Friday, June 26, 2009

answering their questions pt 1

I've been reflecting lately on the opportunities that I've had at LSU to discuss Jesus and faith and scripture with non-Christians. The really good, thorough, long discussions. The voices of unbelief in college were, looking back, much more vocal than I expected. They're also (some of them at least) very intelligent voices. Some of them have struggled long and hard with the issues. 
But I think a lot of these questions have good answers all the same. This is especially true of questions about history, science, and philosophy. 

The questions that come up along life's way--when tragedies strike or prayers go unanswered or however it happens--these, more often than not, shouldn't be answered, at least not with words. The best we can do to answer the voices of pain, loss, and confusion is to show them God through our love and to show them God by pointing to Jesus. 

Still, other questions I think can be answered well. So I've decided to echo and reflect here on a few of the questions and objections that I've heard over the years. Maybe you'll see something here that's always given you pause. Or maybe I can frighten someone with a question here, before somebody with very different intentions does out in the trenches. Hopefully we can come to some conclusions and see Truth incarnate Himself in the midst of these puzzles and doubts.

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1. Did Jesus even really exist? 
Every now and then I'll stumble onto something about this online: 'yet more evidence that there was no historical person Jesus of Nazareth'; 'we see here another clear sign that the Jesus in the gospels is really just a character based on Odysseus' (no joke); or whatever else they're saying. 
This skepticism has trickled down--as you might expect--to the masses, particularly to those who already have doubts and frustrations. This is an easy out, after all: some 'scholar' said Jesus didn't exist, so I can now deride you and your beliefs as much as I like.

Honestly, this blows my mind. 
I'm more familiar with so-called 'conservative' Jesus-scholars (conservative here basically meaning "their Jesus actually looks a good bit like the Jesus in the gospels"), like N. T. Wright and Ben Witherington III, than I am with the 'liberal' scholars, like John Dominic Crossan and Marcus Borg. Nevertheless, I'll proceed from here only with reference to Crossan and Borg, just to 'avoid a bias'... by speaking through a different bias that the skeptics are OK with.

Crossan and Borg have both written at length on the historical Jesus, and they are two of the most important authorities on this in the English-speaking world. They're associated with the 'Jesus Seminar' (Crossan helped found the group), a group a Jesus-scholars who boldly denounce the Resurrection and the empty tomb, the virgin birth, etc. 

And neither of these scholars would say that there was no such person as Jesus. 

In fact, they both go so far as to affirm at least some of the gospel accounts of Jesus' healing people.
Borg will not go so far as to say how or why they occurred: "I do not need to know the explanatory mechanism in order to affirm that paranormal healings happen. And Jesus seems to have been uncommonly good at them."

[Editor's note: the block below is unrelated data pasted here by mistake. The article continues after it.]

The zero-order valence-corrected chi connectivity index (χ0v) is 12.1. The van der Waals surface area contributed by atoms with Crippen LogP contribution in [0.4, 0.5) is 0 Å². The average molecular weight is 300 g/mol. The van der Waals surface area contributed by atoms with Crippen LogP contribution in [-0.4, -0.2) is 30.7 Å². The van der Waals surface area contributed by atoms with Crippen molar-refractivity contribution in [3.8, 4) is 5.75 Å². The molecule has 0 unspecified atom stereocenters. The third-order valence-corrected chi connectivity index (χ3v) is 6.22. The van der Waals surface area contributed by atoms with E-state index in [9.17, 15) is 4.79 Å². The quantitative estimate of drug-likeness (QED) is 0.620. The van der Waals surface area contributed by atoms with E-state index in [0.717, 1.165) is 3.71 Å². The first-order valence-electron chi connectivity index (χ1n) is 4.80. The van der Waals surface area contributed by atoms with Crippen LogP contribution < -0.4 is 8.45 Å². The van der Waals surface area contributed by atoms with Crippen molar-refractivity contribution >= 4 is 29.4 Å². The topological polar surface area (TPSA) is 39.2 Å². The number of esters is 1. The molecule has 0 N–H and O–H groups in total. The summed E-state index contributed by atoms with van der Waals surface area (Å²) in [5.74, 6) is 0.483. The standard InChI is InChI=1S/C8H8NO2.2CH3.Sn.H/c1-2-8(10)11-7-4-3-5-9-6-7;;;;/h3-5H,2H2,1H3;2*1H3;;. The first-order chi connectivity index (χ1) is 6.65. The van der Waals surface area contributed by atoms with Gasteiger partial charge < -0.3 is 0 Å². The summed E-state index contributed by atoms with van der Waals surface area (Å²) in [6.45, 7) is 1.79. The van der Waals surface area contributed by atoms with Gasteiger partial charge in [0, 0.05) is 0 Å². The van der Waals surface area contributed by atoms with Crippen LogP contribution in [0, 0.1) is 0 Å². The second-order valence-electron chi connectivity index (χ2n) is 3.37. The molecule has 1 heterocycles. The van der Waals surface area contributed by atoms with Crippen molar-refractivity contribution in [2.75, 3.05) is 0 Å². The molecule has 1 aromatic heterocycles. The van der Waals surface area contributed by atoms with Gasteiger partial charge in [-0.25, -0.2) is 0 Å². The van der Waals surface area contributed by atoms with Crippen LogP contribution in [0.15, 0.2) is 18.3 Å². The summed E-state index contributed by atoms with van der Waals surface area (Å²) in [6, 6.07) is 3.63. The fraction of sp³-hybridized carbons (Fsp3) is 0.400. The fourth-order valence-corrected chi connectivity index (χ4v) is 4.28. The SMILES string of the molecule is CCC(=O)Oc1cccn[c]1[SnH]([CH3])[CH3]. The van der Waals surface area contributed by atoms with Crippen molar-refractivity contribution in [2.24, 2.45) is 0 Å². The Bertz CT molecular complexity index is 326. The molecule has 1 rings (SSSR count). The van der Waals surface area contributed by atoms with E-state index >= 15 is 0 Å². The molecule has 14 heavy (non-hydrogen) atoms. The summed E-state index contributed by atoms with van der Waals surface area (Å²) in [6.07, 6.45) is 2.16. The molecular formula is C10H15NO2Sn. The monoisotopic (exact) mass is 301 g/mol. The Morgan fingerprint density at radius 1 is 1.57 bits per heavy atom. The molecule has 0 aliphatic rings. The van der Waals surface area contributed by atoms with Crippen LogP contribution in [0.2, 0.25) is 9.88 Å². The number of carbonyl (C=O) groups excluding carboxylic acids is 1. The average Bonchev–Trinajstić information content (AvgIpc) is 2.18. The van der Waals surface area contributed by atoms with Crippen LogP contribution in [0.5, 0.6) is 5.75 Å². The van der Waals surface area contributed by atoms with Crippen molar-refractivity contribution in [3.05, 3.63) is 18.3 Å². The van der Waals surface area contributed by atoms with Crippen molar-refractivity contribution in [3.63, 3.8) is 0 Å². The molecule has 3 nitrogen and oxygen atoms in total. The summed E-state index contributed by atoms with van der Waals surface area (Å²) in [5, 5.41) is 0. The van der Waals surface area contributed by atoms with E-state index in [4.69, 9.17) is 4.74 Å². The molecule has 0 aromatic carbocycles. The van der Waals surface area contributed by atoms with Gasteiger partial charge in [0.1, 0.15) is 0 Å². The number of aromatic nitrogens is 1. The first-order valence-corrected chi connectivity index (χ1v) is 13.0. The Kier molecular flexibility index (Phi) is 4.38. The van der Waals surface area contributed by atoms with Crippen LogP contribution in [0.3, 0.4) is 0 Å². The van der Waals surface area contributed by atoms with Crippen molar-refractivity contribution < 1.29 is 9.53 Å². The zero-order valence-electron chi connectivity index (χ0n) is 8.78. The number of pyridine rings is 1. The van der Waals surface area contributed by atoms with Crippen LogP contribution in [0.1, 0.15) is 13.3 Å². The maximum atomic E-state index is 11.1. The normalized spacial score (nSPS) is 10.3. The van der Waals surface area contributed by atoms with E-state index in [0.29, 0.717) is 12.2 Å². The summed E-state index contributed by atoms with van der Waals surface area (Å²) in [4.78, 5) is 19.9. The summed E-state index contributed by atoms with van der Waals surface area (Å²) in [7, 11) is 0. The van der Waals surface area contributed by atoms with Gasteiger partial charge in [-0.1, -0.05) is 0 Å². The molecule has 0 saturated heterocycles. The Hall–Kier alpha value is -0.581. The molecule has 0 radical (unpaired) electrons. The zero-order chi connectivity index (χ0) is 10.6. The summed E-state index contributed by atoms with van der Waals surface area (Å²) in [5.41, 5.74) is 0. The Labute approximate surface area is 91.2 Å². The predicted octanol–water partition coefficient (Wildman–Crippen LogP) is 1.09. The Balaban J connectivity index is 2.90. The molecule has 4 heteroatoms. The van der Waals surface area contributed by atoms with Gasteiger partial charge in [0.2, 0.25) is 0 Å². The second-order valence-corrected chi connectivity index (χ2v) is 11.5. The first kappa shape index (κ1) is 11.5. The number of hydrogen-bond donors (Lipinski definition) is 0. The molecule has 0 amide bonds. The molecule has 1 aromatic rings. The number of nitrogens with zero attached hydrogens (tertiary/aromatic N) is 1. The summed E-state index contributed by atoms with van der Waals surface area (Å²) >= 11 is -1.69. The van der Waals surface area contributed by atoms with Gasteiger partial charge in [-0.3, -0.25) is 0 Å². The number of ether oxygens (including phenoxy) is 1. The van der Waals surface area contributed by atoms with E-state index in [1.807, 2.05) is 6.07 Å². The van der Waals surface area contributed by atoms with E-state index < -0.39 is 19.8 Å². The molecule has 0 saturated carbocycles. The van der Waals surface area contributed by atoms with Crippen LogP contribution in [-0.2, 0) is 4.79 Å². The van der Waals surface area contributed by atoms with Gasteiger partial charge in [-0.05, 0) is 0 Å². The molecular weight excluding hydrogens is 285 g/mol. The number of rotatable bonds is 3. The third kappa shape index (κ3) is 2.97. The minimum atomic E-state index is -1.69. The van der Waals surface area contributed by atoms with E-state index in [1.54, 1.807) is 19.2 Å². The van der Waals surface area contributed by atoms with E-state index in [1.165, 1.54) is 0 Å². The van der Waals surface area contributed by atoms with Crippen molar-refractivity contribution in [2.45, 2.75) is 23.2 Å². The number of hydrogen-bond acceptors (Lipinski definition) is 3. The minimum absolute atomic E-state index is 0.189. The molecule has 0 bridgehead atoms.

Crossan's take on the miracles of healing has been described as "some... Crossan takes to be definitely historical." Others--most, perhaps--he might call 'definitely unhistorical'. The point remains. Not only is Crossan (with Borg) affirming a historical person, but a historical 'wonder-worker', among other things.

Wright, Witherington, E. P. Sanders, and others also affirm Jesus, miracle-accounts, and much more. The fact is, their are very few serious Jesus scholars who doubt his having really lived and walked around 1st Century Palestine. Such individuals are to be found on the fringes of Jesus 'studies' and carry minimal authority on such issues. Theses guys may make the news, but that says very little. What is important to recognize is that they absolutely do not represent any kind of consensus in the world of historical Jesus studies.

One is always welcome to side with whatever explanation they like--and they'll do that. But the fact that the explanation is rejected by the vast majority of experts, themselves representing all points on the spectrum, and that it is rejected because it cannot withstand the briefest critical examination... this should make you think twice before following.

This answer may sound too short, too cut and dry. I can understand that. It sounds that way because there's not much room for debate on this issue. Even if some want to entirely discount the gospels as historical evidence--and few do--they still have to deal with Paul, pre-Pauline Christian traditions (for example, 1 Corinthians 15:1-7), Josephus*, and other early sources. It's pretty easy to see that there is good evidence for a historical Jesus of some kind. It's what we say from here--what anyone says from here--that will be the 'less certain' part.

* Josephus is a first century Jewish historian, who makes a brief reference to Jesus. I realize it's common to point to later Christian editorial work in Josephus; Borg, however, following John Meier, sees (at least some of) this as authentic. 

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The image up top was user submitted on My[confined]space. And awesome.

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